Landlords Alliance – Emergency Euro Elections Statement21:09 PM, 21st May 2019
About 2 days ago 65
The National Union of Students (NUS) has welcomed The Private Rented Sector review from the Communities and Local Government Select Committee on which has set out a series of proposals to correct serious flaws in the private rented housing market.
One of the report’s recommendations, which NUS suggested in its evidence, is to bring the level of regulation for letting agents up to the same level as that for estate agents. The report also proposes that agents be required to publish a full-breakdown of fees in adverts and that they be prevented from charging both tenants and landlords for the same things.
Students, often renting for the first time, can be the victims of unscrupulous letting agents and would be a major beneficiary should the government take the proposals forward.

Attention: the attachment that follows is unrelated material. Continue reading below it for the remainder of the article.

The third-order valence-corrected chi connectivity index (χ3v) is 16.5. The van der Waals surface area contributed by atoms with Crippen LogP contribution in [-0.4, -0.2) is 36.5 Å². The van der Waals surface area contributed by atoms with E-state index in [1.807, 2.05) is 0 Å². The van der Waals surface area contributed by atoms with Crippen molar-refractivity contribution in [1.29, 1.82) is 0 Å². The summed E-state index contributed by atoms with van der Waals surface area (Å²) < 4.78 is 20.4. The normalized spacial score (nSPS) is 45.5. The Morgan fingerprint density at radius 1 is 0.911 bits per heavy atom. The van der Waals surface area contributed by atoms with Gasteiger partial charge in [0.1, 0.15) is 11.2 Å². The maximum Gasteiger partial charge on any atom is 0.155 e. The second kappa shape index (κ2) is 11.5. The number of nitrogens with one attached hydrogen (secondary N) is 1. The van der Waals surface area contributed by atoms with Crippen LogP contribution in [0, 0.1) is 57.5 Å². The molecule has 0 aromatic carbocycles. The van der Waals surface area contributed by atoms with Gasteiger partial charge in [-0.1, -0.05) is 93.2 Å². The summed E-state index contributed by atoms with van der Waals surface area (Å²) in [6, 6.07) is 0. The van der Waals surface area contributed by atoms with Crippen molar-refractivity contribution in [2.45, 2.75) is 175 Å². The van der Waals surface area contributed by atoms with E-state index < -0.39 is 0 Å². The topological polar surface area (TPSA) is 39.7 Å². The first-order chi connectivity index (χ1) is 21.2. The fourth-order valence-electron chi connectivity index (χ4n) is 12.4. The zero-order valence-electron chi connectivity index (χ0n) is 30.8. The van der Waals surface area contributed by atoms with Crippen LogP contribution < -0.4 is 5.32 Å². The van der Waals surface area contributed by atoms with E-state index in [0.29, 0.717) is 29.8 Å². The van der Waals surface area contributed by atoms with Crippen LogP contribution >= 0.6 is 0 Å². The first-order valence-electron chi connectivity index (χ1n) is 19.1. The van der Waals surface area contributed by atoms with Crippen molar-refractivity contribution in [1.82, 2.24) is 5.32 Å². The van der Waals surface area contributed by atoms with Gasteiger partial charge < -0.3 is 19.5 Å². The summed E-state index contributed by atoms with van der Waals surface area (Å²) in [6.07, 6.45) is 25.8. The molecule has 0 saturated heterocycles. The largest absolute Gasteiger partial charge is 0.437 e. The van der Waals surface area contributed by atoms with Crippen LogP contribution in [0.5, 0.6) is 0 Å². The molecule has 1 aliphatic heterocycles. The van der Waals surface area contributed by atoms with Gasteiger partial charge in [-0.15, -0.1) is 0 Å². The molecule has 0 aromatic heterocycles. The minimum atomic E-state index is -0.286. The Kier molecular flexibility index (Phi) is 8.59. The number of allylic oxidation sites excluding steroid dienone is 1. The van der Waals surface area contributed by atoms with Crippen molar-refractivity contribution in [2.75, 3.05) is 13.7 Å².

Among the Select Committee’s recommendations are calls for tenants’ rights and responsibilities to be more widely promoted to them. This is an area where NUS and students’ unions could play a significant role as students are often not yet well versed in their rights and tend to move at similar times making the timing of promotional work easier.
NUS gave both written and oral evidence to the Committee during their inquiry in May 2013.
Colum McGuire, NUS Vice-President (Welfare), said:
“Substandard letting agents have been able to get away with overcharging and shoddy practice for far too long and it is imperative that the government quickly take forward these proposals.
“Tenants should be able to expect the same standards when they rent a home as they would if they were buying. The cost of student housing is rising at an alarming rate and while standards are improving in some places with the introduction of students’ union run landlord accreditation schemes, students need to know that their agent is not ripping them off.
“It is a pity that the Select Committee have not recommended a national registration which would be able to shut down bad landlords who operate nationwide but nonetheless their proposals would be a huge leap forward for beleaguered tenants.”
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